CAMBRIDGE - The chance encounter on a Cambridge street lasted less than 70 seconds, leaving an 18-year-old hotel cook dead and a Harvard graduate student charged with murder.
In Alexander Pring-Wilson's first trial, the jury convicted him of manslaughter, finding the student was the aggressor who stabbed Michael Colono to death after Colono made fun of him.
But three years later, Pring-Wilson will go on trial again beginning today, and his lawyers will be allowed to tell a different jury about violent episodes from Colono's past.
A ruling from the state Supreme Judicial Court paved the way for Pring-Wilson to get a second chance to try to persuade a jury that he killed Colono in self-defense on April 12, 2003.
Under the ruling, issued five months after Pring-Wilson's conviction, juries may consider a victim's violent history if it sheds light on a self-defense claim. The jury in the first trial was not allowed to hear about violence in Colono's past.
In Pring-Wilson's retrial in Middlesex Superior Court, his lawyers will be allowed to tell jurors about a 2001 incident in which Colono threw money in the face of a cashier at a pizza restaurant, then kicked in the front door.
The defense may also be allowed to tell jurors about another arrest that year, when Colono allegedly physically and verbally assaulted two passengers on a subway train and spit on police officers.
At the first trial, Colono's cousin, Samuel Rodriguez, and his girlfriend testified that Pring-Wilson stabbed Colono after he ridiculed him for walking drunkenly along a street. Rodriguez said he jumped in to defend his cousin after he saw Pring-Wilson getting the better of Colono in the fight.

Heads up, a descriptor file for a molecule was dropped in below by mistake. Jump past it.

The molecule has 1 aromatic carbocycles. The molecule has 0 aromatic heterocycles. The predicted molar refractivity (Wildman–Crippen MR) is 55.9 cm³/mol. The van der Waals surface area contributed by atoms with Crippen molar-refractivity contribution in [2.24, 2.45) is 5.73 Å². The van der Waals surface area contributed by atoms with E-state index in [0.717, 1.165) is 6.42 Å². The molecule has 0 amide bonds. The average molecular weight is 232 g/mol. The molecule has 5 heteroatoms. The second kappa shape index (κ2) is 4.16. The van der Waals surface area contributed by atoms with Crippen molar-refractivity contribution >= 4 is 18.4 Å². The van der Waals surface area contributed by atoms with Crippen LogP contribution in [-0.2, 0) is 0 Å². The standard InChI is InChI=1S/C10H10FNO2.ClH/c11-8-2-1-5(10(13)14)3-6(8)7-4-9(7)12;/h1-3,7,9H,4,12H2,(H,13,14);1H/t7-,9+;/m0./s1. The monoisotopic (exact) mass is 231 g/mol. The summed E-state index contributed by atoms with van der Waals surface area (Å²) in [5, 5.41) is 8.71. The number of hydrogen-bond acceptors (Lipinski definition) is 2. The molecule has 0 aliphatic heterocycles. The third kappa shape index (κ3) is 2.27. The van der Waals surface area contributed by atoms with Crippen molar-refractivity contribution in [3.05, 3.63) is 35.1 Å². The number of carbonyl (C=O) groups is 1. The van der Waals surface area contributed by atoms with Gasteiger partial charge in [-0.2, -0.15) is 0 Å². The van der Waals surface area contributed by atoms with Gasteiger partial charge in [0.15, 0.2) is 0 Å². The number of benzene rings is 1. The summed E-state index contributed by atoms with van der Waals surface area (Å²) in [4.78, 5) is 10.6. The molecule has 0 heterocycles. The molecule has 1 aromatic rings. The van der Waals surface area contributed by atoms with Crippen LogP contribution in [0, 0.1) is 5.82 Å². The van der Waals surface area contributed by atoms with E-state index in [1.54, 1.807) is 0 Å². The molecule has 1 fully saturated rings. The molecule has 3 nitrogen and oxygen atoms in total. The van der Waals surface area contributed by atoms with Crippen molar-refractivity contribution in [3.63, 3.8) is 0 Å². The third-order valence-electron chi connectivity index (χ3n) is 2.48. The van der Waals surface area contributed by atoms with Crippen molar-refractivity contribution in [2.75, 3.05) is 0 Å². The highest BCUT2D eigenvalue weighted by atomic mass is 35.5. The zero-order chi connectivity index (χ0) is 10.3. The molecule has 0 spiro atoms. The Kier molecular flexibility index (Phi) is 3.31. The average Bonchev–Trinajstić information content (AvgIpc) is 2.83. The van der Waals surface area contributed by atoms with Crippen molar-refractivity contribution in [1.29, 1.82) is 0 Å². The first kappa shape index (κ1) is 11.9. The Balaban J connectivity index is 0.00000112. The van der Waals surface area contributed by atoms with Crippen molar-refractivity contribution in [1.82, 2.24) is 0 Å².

Colono was a cook and father. Pring-Wilson, of Colorado Springs, Colo., was studying for his master's in Russian and Eurasian studies. Pring-Wilson said Colono and Rodriguez both pounded him relentlessly, and that he pulled out his folding knife because he feared they would kill him.
Pring-Wilson's attorney declined to comment before the trial. But attorneys who are not involved in the case say the information about violent incidents involving Colono and Rodriguez could bolster Pring-Wilson's self-defense claim.
Jurors in Pring-Wilson's first trial heard some evidence about the criminal records of both Colono and Rodriguez, but they were given few details.
This time, jurors will be told that Rodriguez repeatedly beat his former girlfriend and that he hit his sister in the eye with a plastic baby cup, then swung a knife at his brother-in-law and broke the windows of his car.
Middlesex District Attorney Gerard Leone declined to comment before the trial. But in April, Leone said prosecutors have strong evidence against Pring-Wilson.